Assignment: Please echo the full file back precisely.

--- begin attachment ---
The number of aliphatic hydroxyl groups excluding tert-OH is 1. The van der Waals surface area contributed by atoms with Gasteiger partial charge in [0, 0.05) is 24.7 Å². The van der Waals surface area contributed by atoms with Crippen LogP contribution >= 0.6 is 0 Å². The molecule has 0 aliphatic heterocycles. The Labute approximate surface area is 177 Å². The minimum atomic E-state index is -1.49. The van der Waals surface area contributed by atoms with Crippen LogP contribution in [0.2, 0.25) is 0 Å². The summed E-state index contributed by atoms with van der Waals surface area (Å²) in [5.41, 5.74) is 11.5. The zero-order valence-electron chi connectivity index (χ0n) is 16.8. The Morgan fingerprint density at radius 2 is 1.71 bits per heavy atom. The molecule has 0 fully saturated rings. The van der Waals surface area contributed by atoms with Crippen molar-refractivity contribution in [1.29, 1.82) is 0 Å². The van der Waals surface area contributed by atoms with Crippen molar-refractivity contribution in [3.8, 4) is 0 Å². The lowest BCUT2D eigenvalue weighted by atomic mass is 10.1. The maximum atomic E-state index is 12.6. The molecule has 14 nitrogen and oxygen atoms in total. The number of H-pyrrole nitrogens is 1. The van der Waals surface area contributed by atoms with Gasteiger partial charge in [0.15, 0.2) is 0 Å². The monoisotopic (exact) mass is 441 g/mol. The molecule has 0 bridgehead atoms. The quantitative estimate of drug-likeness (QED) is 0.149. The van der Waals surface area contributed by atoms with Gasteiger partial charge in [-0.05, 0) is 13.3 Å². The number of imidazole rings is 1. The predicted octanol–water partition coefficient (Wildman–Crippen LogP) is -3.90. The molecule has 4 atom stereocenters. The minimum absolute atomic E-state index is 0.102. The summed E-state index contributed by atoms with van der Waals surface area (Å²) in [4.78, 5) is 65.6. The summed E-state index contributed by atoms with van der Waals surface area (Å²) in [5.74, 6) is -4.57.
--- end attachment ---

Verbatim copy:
The number of aliphatic hydroxyl groups excluding tert-OH is 1. The van der Waals surface area contributed by atoms with Gasteiger partial charge in [0, 0.05) is 24.7 Å². The van der Waals surface area contributed by atoms with Crippen LogP contribution >= 0.6 is 0 Å². The molecule has 0 aliphatic heterocycles. The Labute approximate surface area is 177 Å². The minimum atomic E-state index is -1.49. The van der Waals surface area contributed by atoms with Crippen LogP contribution in [0.2, 0.25) is 0 Å². The summed E-state index contributed by atoms with van der Waals surface area (Å²) in [5.41, 5.74) is 11.5. The zero-order valence-electron chi connectivity index (χ0n) is 16.8. The Morgan fingerprint density at radius 2 is 1.71 bits per heavy atom. The molecule has 0 fully saturated rings. The van der Waals surface area contributed by atoms with Crippen molar-refractivity contribution in [1.29, 1.82) is 0 Å². The van der Waals surface area contributed by atoms with Crippen molar-refractivity contribution in [3.8, 4) is 0 Å². The lowest BCUT2D eigenvalue weighted by atomic mass is 10.1. The maximum atomic E-state index is 12.6. The molecule has 14 nitrogen and oxygen atoms in total. The number of H-pyrrole nitrogens is 1. The van der Waals surface area contributed by atoms with Gasteiger partial charge in [0.15, 0.2) is 0 Å². The monoisotopic (exact) mass is 441 g/mol. The molecule has 0 bridgehead atoms. The quantitative estimate of drug-likeness (QED) is 0.149. The van der Waals surface area contributed by atoms with Gasteiger partial charge in [-0.05, 0) is 13.3 Å². The number of imidazole rings is 1. The predicted octanol–water partition coefficient (Wildman–Crippen LogP) is -3.90. The molecule has 4 atom stereocenters. The minimum absolute atomic E-state index is 0.102. The summed E-state index contributed by atoms with van der Waals surface area (Å²) in [4.78, 5) is 65.6. The summed E-state index contributed by atoms with van der Waals surface area (Å²) in [5.74, 6) is -4.57.